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Regional parties influence over 30 seats in Rajasthan

In 2008, when Congress won 96 seats – 4 short of a majority, the party had to seek support of 6 BSP MLAs, who defected to join the Ashok Gehlot-led government.

, ET Bureau|
Updated: Aug 06, 2018, 07.53 AM IST
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Vasundhara-Raje-pti
The Bharat Vahini Party (BVP), formed recently by BJP rebel Ghanshyam Tiwari, however, doesn’t seem to have much impact except on a seat or two.
JAIPUR: Amid signs of little progress on alliances for Congress, the significance of regional parties can’t be dismissed in Rajasthan. There are over 30 assembly segments where smaller parties, like Bahujan Samaj Party (BSP), National People’s Party (NPP), CPM and Indian National Lok Dal (INLD), wield considerable influence. While on some constituencies they are capable of springing surprises, on others they could play spoilsport for both Congress and BJP.

The Bharat Vahini Party (BVP), formed recently by BJP rebel Ghanshyam Tiwari, however, doesn’t seem to have much impact except on a seat or two.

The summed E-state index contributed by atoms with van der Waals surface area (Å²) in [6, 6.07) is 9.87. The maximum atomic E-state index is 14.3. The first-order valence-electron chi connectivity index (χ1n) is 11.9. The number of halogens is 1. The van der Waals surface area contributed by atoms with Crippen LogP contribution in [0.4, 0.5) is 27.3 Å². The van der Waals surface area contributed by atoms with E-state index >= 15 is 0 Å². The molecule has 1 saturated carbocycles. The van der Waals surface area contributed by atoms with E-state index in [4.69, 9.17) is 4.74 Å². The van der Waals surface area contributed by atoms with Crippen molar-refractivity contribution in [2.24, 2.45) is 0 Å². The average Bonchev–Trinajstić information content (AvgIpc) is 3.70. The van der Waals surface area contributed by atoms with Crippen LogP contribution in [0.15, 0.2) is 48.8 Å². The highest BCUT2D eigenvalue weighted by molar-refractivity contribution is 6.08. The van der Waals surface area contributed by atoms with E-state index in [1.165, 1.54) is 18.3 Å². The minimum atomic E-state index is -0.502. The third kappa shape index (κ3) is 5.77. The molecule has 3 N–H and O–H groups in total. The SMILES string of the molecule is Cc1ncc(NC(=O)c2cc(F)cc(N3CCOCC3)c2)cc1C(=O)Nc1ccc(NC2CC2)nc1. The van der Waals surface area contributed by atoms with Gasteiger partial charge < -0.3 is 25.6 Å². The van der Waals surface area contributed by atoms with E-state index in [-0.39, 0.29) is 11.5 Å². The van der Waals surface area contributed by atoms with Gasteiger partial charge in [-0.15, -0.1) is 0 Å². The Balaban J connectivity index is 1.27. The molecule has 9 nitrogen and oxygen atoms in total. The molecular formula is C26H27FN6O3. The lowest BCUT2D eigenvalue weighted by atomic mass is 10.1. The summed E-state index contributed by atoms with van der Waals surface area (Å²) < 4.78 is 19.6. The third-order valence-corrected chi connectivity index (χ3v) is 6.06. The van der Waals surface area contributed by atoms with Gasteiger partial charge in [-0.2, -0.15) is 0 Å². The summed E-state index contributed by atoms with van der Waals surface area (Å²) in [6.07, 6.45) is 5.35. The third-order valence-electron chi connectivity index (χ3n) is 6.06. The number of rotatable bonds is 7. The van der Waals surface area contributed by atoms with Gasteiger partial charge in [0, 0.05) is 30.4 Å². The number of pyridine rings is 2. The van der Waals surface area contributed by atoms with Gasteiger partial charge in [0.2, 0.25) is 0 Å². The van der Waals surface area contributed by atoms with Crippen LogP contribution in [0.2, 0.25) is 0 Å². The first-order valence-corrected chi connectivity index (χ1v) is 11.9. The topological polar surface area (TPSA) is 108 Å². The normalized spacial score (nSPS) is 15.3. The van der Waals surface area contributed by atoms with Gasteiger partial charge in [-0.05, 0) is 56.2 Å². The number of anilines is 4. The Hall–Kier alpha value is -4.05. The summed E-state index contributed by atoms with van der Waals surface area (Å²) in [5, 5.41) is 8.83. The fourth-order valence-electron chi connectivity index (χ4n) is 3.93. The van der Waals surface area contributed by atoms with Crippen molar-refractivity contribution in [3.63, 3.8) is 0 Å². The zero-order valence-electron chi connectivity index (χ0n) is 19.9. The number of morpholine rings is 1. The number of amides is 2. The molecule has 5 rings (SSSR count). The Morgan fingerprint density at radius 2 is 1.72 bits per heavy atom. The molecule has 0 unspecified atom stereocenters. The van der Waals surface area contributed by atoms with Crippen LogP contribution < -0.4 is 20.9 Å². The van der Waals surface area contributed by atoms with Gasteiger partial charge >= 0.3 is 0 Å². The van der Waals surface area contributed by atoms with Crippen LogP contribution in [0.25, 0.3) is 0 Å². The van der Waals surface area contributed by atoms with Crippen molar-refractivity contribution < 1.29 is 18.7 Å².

Congress state chief Sachin Pilot has categorically denied seat-sharing talks with BSP. “We are competent to fight against BJP on all the 200 seats,” he said.

In 2008, when Congress won 96 seats – 4 short of a majority, the party had to seek support of 6 BSP MLAs, who defected to join the Ashok Gehlot-led government.
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“Building up on CM Vasundhara Raje’s aggressive Gaurav Yatra, BJP looks to counter anti-incumbency in a few assembly segments. Raje had lost in 2008 but there was no clear mandate for Congress. The situation looks similar.

Congress would need support of smaller parties to stall the rath of Raje,” said Rakesh Singh, a political commentator.

Some political observers fear a Karnataka rerun in Rajasthan where Congress ended up second to BJP despite cornering 38% as against BJP’s 36.2% votes in a triangular contest with JD(S).

“There are at least 30 seats where smaller parties have better chances than Congress. The party should work on some prepoll alliance to oust BJP, which looks to gain ground in coming times,” said Prakash Bhandari, a senior commentator.

In 2013, when Congress was reduced to 21 in the Narendra Modi wave, smaller parties NPP and BSP were able to win 4 and 3 seats, respectively while eating into Congress votes primarily in more than 40 constituencies. NPP had a vote share of 4.62% while BSP could muster 7.6% votes.
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